Schrodinger simply used the cat as an analogy (and regretted it afterwards)

Chris
Thursday, June 03, 2004

And that is my point. Analogies go only thus far. What was intended to be an experiment, albeit abstract, to show how at the quantum level complete and accurate predictions are impossible and therefore all constrcuted systems inherit this inherent uncertainities, has morphed into a blanket statement that goes on to say that the whole of existence does not exist as well.

Much as I disagree with both Plato & Aristotle, 'A is A' and 'A cannot be not A'.

.
Thursday, June 03, 2004

The computer analogy might be a good one.

Here's one way to think about it all in a discrete computational way (assume space, time, and matter are all discrete):

A spatial cell: [ ]
A spatial cell linked with another: [ ]--[ ]
A spatial cell filled with a quantum of matter 'x': [x]
The movement of 'x' from one time step to the next (ie: the speed of light): [x]--[ ] -> [ ]--[x]
A biased path (ie: gravity, or force in general):
      [m]                    [ ]
        |                      |
[ ]--[ ]--[ ]  -> [ ]--[m]--[ ]
        |                      |
      [ ]                    [ ]


Thursday, June 03, 2004

This page has many of the answers you are seeking:

http://whattimeisit.com/

Dennis Atkins
Thursday, June 03, 2004

You may find this thread on Slashdot interesting:

http://books.slashdot.org/comments.pl?sid=101479&threshold=-1&commentsort=0&tid=134&mode=nested&cid=8649893

Akilesh Ayyar
Thursday, June 03, 2004

Also get yourself a copy of 'About Time' by Paul Davis and have you read Stephen Hawking's pop-science masterpiece?

.
Thursday, June 03, 2004

From a practical point of view, I find clocks and horology far more interesting than time as a theoretical concept.

Andy in Austin
Thursday, June 03, 2004

There is a book called "Deep Simplicity: Chaos, Complexity and the Emergence of Life" by John Gribbin which talks about this stuff, especially thermodynamic time and the relation to entropy, etc:

http://www.amazon.co.uk/exec/obidos/ASIN/0713996102/qid%3D1086279651/026-1183871-2239649

I think it is an excellent book, covering a wide range of topics, and would recommend it to anyone who is interested in this stuff.

In particular, it gives a failry convincing argument for the emergence of life being inevitable.

Steve Jones (UK)
Thursday, June 03, 2004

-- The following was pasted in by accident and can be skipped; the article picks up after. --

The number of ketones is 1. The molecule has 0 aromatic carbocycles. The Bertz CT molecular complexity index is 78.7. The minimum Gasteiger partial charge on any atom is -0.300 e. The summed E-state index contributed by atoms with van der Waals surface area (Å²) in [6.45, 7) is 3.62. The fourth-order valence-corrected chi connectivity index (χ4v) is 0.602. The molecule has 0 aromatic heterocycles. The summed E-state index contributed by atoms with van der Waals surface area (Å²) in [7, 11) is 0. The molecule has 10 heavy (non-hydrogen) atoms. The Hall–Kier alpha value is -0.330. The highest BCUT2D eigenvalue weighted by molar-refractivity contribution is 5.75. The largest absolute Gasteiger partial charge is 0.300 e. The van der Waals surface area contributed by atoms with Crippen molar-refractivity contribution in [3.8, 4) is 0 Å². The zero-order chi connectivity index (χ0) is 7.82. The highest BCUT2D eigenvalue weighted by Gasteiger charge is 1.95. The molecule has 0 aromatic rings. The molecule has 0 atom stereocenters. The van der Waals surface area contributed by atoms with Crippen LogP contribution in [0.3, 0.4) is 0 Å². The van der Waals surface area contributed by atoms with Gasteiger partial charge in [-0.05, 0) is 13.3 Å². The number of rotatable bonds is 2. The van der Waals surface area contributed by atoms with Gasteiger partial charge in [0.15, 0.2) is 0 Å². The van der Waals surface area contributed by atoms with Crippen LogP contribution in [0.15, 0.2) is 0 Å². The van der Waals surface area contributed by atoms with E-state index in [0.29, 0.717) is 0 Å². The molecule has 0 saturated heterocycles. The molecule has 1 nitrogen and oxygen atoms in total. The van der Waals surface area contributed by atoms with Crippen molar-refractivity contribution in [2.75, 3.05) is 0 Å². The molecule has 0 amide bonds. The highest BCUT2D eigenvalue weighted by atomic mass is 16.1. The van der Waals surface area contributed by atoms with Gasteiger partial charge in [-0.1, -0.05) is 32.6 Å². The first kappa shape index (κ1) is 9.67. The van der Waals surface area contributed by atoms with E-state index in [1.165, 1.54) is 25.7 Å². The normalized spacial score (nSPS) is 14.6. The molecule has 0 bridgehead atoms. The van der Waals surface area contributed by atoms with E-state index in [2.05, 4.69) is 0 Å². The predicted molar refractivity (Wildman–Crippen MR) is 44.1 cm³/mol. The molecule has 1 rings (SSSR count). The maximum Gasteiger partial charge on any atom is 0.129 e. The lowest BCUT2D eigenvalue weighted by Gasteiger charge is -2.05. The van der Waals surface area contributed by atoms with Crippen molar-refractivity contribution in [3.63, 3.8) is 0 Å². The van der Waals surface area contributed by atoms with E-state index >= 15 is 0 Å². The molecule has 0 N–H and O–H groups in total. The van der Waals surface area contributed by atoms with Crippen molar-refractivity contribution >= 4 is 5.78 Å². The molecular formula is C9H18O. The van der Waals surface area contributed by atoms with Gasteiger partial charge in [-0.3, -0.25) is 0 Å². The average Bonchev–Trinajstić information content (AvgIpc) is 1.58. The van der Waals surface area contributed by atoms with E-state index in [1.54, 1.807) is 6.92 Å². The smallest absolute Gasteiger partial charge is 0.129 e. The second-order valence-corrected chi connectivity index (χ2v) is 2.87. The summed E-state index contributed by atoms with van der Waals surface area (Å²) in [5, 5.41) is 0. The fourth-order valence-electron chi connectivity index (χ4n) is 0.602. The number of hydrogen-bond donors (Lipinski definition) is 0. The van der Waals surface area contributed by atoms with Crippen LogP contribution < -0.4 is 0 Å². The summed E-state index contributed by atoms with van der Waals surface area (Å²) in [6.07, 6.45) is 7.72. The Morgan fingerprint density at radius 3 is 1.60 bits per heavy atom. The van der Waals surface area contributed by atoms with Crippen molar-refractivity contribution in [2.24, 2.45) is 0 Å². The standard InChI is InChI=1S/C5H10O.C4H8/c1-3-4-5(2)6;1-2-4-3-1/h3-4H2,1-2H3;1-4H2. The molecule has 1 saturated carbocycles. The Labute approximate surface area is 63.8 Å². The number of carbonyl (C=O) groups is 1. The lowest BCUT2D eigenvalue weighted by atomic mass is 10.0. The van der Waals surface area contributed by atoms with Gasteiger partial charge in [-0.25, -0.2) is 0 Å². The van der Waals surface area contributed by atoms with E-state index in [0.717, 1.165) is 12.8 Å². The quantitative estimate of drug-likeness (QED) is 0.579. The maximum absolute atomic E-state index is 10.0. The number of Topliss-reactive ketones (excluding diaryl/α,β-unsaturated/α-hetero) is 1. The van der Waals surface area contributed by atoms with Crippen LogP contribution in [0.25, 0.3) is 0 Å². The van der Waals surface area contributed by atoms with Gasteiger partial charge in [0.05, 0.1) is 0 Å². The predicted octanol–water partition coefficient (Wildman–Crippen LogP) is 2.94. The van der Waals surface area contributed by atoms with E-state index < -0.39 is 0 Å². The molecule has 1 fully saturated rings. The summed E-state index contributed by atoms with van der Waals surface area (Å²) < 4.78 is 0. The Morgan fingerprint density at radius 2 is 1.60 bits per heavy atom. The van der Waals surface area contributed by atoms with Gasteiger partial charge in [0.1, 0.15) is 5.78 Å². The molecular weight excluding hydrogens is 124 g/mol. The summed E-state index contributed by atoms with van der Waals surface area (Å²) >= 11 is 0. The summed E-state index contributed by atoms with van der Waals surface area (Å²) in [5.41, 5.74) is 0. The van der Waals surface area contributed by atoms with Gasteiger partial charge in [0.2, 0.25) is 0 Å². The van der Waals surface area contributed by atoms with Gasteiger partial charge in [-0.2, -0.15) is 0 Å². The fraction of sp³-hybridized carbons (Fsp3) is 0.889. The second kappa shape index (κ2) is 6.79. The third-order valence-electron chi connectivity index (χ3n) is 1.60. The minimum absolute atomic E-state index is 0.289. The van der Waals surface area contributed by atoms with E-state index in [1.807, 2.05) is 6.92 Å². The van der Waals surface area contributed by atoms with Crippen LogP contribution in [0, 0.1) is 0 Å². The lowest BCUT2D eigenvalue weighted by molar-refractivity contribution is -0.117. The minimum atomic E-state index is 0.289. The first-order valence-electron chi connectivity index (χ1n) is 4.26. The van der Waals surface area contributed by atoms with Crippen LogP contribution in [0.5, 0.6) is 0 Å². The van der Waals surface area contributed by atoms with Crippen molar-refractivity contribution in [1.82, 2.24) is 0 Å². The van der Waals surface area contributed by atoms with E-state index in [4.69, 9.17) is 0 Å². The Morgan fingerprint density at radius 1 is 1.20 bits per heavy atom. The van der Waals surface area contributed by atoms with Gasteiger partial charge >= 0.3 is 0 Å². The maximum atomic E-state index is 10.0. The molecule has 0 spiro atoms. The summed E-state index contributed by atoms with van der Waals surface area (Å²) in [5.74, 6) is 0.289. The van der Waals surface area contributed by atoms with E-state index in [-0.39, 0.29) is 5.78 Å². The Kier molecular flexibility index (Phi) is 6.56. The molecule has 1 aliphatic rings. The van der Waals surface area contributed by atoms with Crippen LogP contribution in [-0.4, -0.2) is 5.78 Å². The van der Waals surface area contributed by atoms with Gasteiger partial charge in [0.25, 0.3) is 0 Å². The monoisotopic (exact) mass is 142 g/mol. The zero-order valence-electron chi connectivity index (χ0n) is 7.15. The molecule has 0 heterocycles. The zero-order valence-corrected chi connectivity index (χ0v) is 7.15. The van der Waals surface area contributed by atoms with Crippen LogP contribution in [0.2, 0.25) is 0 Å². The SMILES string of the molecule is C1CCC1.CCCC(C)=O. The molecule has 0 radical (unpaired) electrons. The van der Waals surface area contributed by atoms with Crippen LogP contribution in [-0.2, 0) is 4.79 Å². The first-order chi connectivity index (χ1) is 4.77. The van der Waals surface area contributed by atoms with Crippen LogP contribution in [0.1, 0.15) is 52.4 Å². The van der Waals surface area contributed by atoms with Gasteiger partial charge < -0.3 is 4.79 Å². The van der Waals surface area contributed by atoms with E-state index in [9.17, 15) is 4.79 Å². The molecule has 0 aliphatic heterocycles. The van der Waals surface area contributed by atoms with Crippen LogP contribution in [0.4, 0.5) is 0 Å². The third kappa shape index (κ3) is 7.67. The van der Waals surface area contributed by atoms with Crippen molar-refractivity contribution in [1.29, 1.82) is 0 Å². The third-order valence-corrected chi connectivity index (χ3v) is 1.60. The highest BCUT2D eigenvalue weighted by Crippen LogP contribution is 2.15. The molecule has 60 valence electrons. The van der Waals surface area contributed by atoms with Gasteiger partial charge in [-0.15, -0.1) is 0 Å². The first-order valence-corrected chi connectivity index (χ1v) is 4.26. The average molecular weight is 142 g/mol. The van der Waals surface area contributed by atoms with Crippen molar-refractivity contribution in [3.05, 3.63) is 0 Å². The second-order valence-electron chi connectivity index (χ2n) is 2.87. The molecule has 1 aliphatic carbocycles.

An educated opinion @
http://www.edge.org/3rd_culture/smolin/smolin_p1.html
or
http://www.fortunecity.com/emachines/e11/86/whattime.html

There is also an article available in Scientific American (for 5$) by the same author
Atoms of Space and Time

Dino
Thursday, June 03, 2004

All I can contribute is this proverb:

Time flies like an arrow; fruit flies like a banana.

John C.
Thursday, June 03, 2004

Saint Augustine wrote:

"What then is time?  If no one asks me, I know what it is.  If I wish to explain it to him who asks, I do not know."

There was a NOVA episode on PBS back in the early 80's (I think) called "It's About Time", hosted by Dudley Moore. It contained information about relativity, time travel, quantum time, etc. Highly recommended (if you can find it).

Keith Moore
Thursday, June 03, 2004

I can't define time, but I know when it's being wasted.

Michael Eisenberg
Thursday, June 03, 2004

"The Uncertainity theory limits _ our knowledge_ of the state of the cat. _Not_ the state of the cat. "

One of the more interesting and "strange" things that I learned in my year of Quantum Mechanics in college is that actually, the reverse of that statement is true.  While the analogy is often given that it is our knowledge that is uncertain, because it is easier to comprehend, quantum theory actualy says that it is the state of the (electron, quark, maybe even cat, etc.) that is indeterminate.

So the real question is, what collapses the wave function?  And is there an alternate timeline (weak tie back to OP) which has the opposite result happening?

madking
Thursday, June 03, 2004

IIRC Castaneda alluded that you see distance and hear time. So if you want to observe it, keeping your ears open might help.

Tayssir John Gabbour
Thursday, June 03, 2004

IANAP nor a physics student, but Madking,

"...quantum theory actualy says that it is the state of the (electron, quark, maybe even cat, etc.) that is indeterminate."  is not what I understood it as.

I understood it as "....particle with a definitely measured momentum for which there must be a fundamental *_limit to how precisely its location can be specified*_", emphases mine. So, since it is our specification of the state or our observation of it that  is indeterminate for its entirity, how does that lead to the actual state itself being indeterminate?